New pay ‘gap’: Congress and you!

President Trump wants to cancel any across-the-board 2020 pay raise for federal civil servants. He wants to use the money for a new merit pay system that would reward workers based on actual performance. No surprise there — he proposed the same thing for 2019. But during the 35-day government shutdown he compromised and went along with a last minute 1.9% adjustment that was retroactive to January 2019. This year things were looking better, earlier. For awhile. Then…

Just this week, House Democrats at the committee level approved a 3.1% civil service pay increase effective next January. That amount would include both a general across-the-board increase of 2.6% for everyone, plus another 0.5% that would be allocated for locality differentials. Thanks to locality pay, workers in Washington D.C., Baltimore, San Francisco, Los Angeles, Houston, Philadelphia, New York City and other high wage areas that earn more than their counterparts. In the past, the Senate, controlled by Republicans, have more often than not gone along with — sometimes actually proposed and approved — pay raises for federal workers. Then political reality reared its head.

So what’s the problem?

In a nutshell: Some of you, or at least some your bosses, make more than most members of the House and Senate.

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The “pay gap” is between members of the House and Senate, who get $174,000 a year, and top career civil servants, who in some cases earn $213,600 at the top of the Senior Executive Service.

The Vice President gets $233,000, the Speaker of the House, $223,500 and the majority and minority leaders get $193,400. Pay for senior career government executives ranges from $156,000 to $213,600.

White collar federal pay raises are approved using a complex formula that compares government salaries to similar jobs in the private sector. Members of Congress, who often got the same percentage raises in the past, refer to them as cost-of-living adjustments. The idea is that voters are more likely to understand and tolerate what are supposed to be modest annual adjustments for inflation than the more politically-vulgar sounding term “pay raise.” According to some estimates, about half the members of Congress are millionaires. Which means the other half are not.

Last week, the plan for a quiet inflation catchup raise in 2020 unraveled when senior Democrats decided that any January 2020 raise for politicians would not play well in the November 2020 election. Many first-term Democrats from high-cost areas are struggling to maintain two residences, one in the DC area, the other in their home district. They were looking forward to an increase which now seems unlikely for them.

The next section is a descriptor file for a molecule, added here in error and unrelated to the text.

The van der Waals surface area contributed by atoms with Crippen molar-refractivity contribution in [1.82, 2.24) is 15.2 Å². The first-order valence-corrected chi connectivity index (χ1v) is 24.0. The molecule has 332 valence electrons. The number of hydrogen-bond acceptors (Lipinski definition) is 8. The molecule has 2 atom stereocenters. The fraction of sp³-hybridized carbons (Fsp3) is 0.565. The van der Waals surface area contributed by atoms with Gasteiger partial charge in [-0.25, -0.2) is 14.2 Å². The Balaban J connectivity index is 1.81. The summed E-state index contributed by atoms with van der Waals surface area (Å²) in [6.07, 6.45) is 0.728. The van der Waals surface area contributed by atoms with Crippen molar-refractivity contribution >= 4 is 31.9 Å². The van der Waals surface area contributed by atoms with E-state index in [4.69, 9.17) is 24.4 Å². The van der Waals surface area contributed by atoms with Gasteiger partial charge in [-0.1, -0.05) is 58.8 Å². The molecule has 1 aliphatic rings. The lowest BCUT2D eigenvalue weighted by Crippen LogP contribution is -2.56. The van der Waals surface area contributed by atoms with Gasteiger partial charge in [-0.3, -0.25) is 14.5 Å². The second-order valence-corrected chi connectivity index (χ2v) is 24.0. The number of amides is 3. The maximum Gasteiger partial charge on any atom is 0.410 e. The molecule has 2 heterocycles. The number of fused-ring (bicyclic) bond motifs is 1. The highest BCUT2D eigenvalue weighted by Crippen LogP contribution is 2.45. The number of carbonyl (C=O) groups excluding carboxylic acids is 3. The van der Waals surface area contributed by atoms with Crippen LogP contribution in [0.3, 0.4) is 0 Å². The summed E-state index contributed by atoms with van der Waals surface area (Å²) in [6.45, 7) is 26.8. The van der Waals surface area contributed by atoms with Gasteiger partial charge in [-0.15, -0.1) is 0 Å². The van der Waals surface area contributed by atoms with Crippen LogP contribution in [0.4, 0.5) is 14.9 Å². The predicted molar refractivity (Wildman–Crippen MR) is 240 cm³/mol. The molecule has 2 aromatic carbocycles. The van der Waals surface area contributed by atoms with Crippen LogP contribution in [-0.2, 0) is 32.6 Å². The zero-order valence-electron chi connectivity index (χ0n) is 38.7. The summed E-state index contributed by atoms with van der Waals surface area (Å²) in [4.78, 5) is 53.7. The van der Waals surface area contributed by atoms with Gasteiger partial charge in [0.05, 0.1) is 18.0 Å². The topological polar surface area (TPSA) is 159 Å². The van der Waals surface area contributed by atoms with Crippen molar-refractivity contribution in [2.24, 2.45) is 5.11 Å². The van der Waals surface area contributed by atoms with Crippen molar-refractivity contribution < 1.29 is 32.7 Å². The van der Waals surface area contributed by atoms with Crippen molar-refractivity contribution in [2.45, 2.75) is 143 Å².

Rank-and-file members of Congress got $30,000 annually in 1965, $75,100 in 1985 and then up to $141,300 by 2000.

When the automatic cost-of-living adjustment system became subject to a vote, the increases stopped. The New York Times quoted the Congressional Research Service as saying that had members of Congress gotten every COLA since 1992, their pay today would be $210,00 instead of $174,000.

Backers of automatic inflation-adjustments for members of Congress argue that by holding pay down for political reasons, people of modest means can’t afford to be in the House or Senate. And that could turn it into an almost-exclusively club for millionaires. They also say that flatline congressional salaries mean that congressional staffers must hold their own against counterparts at the Pentagon, State Department, CIA and NASA and in the judiciary.

Closer to home, each time members of congress deny themselves a COLA, for political reasons, they make it tougher for career feds to get any pay raise, much less the higher amounts many studies show they deserve.

Failure to raise pay for lawmakers acts as an invisible salary cap for congressional staffers who often have to go up against better paid counterparts in other parts of the government.

Going a decade without a raise has obviously made some members resentful of federal workers, at least when it comes to setting an amount and actually approving a raise.

Nearly Useless Factoid

By Alazar Moges

Bees serve a whole range of functions. But one function you probably never even considered they could serve is bomb sniffing. Yes, you read that correctly. Bees can actually challenge dogs when it comes to sense of smell. Scientists have actually been researching for some time ways to use bees in that function because the same way they seek out molecular hints of pollen can also be used to detect other minute particles, including traces of materials used in bombs.

Sources: How Stuff Works

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